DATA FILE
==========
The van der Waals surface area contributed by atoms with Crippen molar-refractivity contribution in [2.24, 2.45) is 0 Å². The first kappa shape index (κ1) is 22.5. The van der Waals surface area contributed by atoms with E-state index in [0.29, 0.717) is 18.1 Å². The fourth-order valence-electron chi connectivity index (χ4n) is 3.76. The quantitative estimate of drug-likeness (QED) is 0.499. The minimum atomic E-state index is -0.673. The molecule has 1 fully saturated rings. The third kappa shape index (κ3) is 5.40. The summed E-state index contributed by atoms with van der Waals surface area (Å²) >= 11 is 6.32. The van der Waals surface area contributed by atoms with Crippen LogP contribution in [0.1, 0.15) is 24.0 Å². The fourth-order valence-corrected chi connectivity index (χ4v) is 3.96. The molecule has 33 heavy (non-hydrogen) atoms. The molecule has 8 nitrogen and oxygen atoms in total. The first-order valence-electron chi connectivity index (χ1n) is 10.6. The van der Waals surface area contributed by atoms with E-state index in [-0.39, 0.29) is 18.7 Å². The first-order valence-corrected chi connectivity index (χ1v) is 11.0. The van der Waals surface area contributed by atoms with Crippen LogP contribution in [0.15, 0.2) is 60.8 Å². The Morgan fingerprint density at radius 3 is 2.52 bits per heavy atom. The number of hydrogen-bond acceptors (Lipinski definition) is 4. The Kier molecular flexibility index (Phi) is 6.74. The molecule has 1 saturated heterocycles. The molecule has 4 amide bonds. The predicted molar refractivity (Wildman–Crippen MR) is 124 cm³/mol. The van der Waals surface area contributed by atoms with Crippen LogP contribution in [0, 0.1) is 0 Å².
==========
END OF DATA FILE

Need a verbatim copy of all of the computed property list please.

The van der Waals surface area contributed by atoms with Crippen molar-refractivity contribution in [2.24, 2.45) is 0 Å². The first kappa shape index (κ1) is 22.5. The van der Waals surface area contributed by atoms with E-state index in [0.29, 0.717) is 18.1 Å². The fourth-order valence-electron chi connectivity index (χ4n) is 3.76. The quantitative estimate of drug-likeness (QED) is 0.499. The minimum atomic E-state index is -0.673. The molecule has 1 fully saturated rings. The third kappa shape index (κ3) is 5.40. The summed E-state index contributed by atoms with van der Waals surface area (Å²) >= 11 is 6.32. The van der Waals surface area contributed by atoms with Crippen LogP contribution in [0.1, 0.15) is 24.0 Å². The fourth-order valence-corrected chi connectivity index (χ4v) is 3.96. The molecule has 33 heavy (non-hydrogen) atoms. The molecule has 8 nitrogen and oxygen atoms in total. The first-order valence-electron chi connectivity index (χ1n) is 10.6. The van der Waals surface area contributed by atoms with E-state index in [-0.39, 0.29) is 18.7 Å². The first-order valence-corrected chi connectivity index (χ1v) is 11.0. The van der Waals surface area contributed by atoms with Crippen LogP contribution in [0.15, 0.2) is 60.8 Å². The Morgan fingerprint density at radius 3 is 2.52 bits per heavy atom. The number of hydrogen-bond acceptors (Lipinski definition) is 4. The Kier molecular flexibility index (Phi) is 6.74. The molecule has 1 saturated heterocycles. The molecule has 4 amide bonds. The predicted molar refractivity (Wildman–Crippen MR) is 124 cm³/mol. The van der Waals surface area contributed by atoms with Crippen LogP contribution in [0, 0.1) is 0 Å².